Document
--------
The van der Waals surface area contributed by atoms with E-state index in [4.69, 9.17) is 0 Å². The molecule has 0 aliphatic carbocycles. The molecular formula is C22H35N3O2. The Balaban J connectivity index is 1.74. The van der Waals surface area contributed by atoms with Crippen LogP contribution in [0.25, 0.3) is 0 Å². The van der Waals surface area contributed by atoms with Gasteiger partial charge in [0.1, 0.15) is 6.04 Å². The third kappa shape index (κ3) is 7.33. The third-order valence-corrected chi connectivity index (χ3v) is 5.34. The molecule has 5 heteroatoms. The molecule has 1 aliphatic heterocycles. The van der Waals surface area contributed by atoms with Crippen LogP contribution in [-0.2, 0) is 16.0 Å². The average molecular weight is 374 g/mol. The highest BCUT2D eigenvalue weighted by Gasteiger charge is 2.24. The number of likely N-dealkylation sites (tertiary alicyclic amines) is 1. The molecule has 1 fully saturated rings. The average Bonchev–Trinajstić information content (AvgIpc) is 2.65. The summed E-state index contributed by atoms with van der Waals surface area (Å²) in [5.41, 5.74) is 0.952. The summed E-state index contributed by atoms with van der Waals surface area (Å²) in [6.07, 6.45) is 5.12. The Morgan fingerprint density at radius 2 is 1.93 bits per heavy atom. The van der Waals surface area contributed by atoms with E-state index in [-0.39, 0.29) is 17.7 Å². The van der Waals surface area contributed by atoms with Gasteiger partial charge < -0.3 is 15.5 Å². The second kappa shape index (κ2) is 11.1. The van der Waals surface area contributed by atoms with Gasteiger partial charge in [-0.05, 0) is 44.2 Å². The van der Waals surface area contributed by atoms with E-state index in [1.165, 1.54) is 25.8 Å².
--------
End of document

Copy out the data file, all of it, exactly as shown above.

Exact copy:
The van der Waals surface area contributed by atoms with E-state index in [4.69, 9.17) is 0 Å². The molecule has 0 aliphatic carbocycles. The molecular formula is C22H35N3O2. The Balaban J connectivity index is 1.74. The van der Waals surface area contributed by atoms with Crippen LogP contribution in [0.25, 0.3) is 0 Å². The van der Waals surface area contributed by atoms with Gasteiger partial charge in [0.1, 0.15) is 6.04 Å². The third kappa shape index (κ3) is 7.33. The third-order valence-corrected chi connectivity index (χ3v) is 5.34. The molecule has 5 heteroatoms. The molecule has 1 aliphatic heterocycles. The van der Waals surface area contributed by atoms with Crippen LogP contribution in [-0.2, 0) is 16.0 Å². The average molecular weight is 374 g/mol. The highest BCUT2D eigenvalue weighted by Gasteiger charge is 2.24. The number of likely N-dealkylation sites (tertiary alicyclic amines) is 1. The molecule has 1 fully saturated rings. The average Bonchev–Trinajstić information content (AvgIpc) is 2.65. The summed E-state index contributed by atoms with van der Waals surface area (Å²) in [5.41, 5.74) is 0.952. The summed E-state index contributed by atoms with van der Waals surface area (Å²) in [6.07, 6.45) is 5.12. The Morgan fingerprint density at radius 2 is 1.93 bits per heavy atom. The van der Waals surface area contributed by atoms with E-state index in [-0.39, 0.29) is 17.7 Å². The van der Waals surface area contributed by atoms with Gasteiger partial charge < -0.3 is 15.5 Å². The second kappa shape index (κ2) is 11.1. The van der Waals surface area contributed by atoms with Gasteiger partial charge in [-0.05, 0) is 44.2 Å². The van der Waals surface area contributed by atoms with E-state index in [1.165, 1.54) is 25.8 Å².